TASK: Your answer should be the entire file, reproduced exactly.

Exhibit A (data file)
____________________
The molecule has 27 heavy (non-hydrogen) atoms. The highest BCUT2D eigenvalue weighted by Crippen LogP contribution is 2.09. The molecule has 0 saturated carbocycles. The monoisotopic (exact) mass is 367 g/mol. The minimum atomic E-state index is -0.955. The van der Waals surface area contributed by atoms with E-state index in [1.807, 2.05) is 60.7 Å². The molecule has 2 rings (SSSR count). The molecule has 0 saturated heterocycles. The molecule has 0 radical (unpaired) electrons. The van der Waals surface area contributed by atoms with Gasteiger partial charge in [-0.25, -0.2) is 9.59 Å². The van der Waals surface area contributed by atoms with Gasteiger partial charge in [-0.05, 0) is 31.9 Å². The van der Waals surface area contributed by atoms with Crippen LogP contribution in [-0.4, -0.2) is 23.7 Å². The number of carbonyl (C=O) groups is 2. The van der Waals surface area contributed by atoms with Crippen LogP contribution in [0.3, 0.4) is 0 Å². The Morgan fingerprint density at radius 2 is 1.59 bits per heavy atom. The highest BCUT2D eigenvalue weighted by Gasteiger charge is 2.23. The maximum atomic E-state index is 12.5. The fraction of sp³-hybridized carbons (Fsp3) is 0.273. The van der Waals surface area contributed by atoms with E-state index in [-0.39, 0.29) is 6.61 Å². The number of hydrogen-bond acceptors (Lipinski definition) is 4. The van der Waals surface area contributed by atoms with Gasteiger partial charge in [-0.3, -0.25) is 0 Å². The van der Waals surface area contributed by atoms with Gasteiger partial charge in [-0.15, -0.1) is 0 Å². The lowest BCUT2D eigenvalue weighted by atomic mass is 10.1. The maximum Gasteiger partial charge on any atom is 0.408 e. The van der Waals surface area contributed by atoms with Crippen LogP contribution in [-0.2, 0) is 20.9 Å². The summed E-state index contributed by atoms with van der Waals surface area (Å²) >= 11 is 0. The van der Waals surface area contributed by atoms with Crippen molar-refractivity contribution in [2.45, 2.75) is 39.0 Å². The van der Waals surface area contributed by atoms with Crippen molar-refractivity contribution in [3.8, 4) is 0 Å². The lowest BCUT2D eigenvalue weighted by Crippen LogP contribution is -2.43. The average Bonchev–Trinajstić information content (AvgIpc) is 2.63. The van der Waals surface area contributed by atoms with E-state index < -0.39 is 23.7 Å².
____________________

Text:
The molecule has 27 heavy (non-hydrogen) atoms. The highest BCUT2D eigenvalue weighted by Crippen LogP contribution is 2.09. The molecule has 0 saturated carbocycles. The monoisotopic (exact) mass is 367 g/mol. The minimum atomic E-state index is -0.955. The van der Waals surface area contributed by atoms with E-state index in [1.807, 2.05) is 60.7 Å². The molecule has 2 rings (SSSR count). The molecule has 0 saturated heterocycles. The molecule has 0 radical (unpaired) electrons. The van der Waals surface area contributed by atoms with Gasteiger partial charge in [-0.25, -0.2) is 9.59 Å². The van der Waals surface area contributed by atoms with Gasteiger partial charge in [-0.05, 0) is 31.9 Å². The van der Waals surface area contributed by atoms with Crippen LogP contribution in [-0.4, -0.2) is 23.7 Å². The number of carbonyl (C=O) groups is 2. The van der Waals surface area contributed by atoms with Crippen LogP contribution in [0.3, 0.4) is 0 Å². The Morgan fingerprint density at radius 2 is 1.59 bits per heavy atom. The highest BCUT2D eigenvalue weighted by Gasteiger charge is 2.23. The maximum atomic E-state index is 12.5. The fraction of sp³-hybridized carbons (Fsp3) is 0.273. The van der Waals surface area contributed by atoms with E-state index in [-0.39, 0.29) is 6.61 Å². The number of hydrogen-bond acceptors (Lipinski definition) is 4. The van der Waals surface area contributed by atoms with Gasteiger partial charge in [-0.3, -0.25) is 0 Å². The van der Waals surface area contributed by atoms with Gasteiger partial charge in [-0.15, -0.1) is 0 Å². The lowest BCUT2D eigenvalue weighted by atomic mass is 10.1. The maximum Gasteiger partial charge on any atom is 0.408 e. The van der Waals surface area contributed by atoms with Crippen LogP contribution in [-0.2, 0) is 20.9 Å². The summed E-state index contributed by atoms with van der Waals surface area (Å²) >= 11 is 0. The van der Waals surface area contributed by atoms with Crippen molar-refractivity contribution in [2.45, 2.75) is 39.0 Å². The van der Waals surface area contributed by atoms with Crippen molar-refractivity contribution in [3.8, 4) is 0 Å². The lowest BCUT2D eigenvalue weighted by Crippen LogP contribution is -2.43. The average Bonchev–Trinajstić information content (AvgIpc) is 2.63. The van der Waals surface area contributed by atoms with E-state index < -0.39 is 23.7 Å².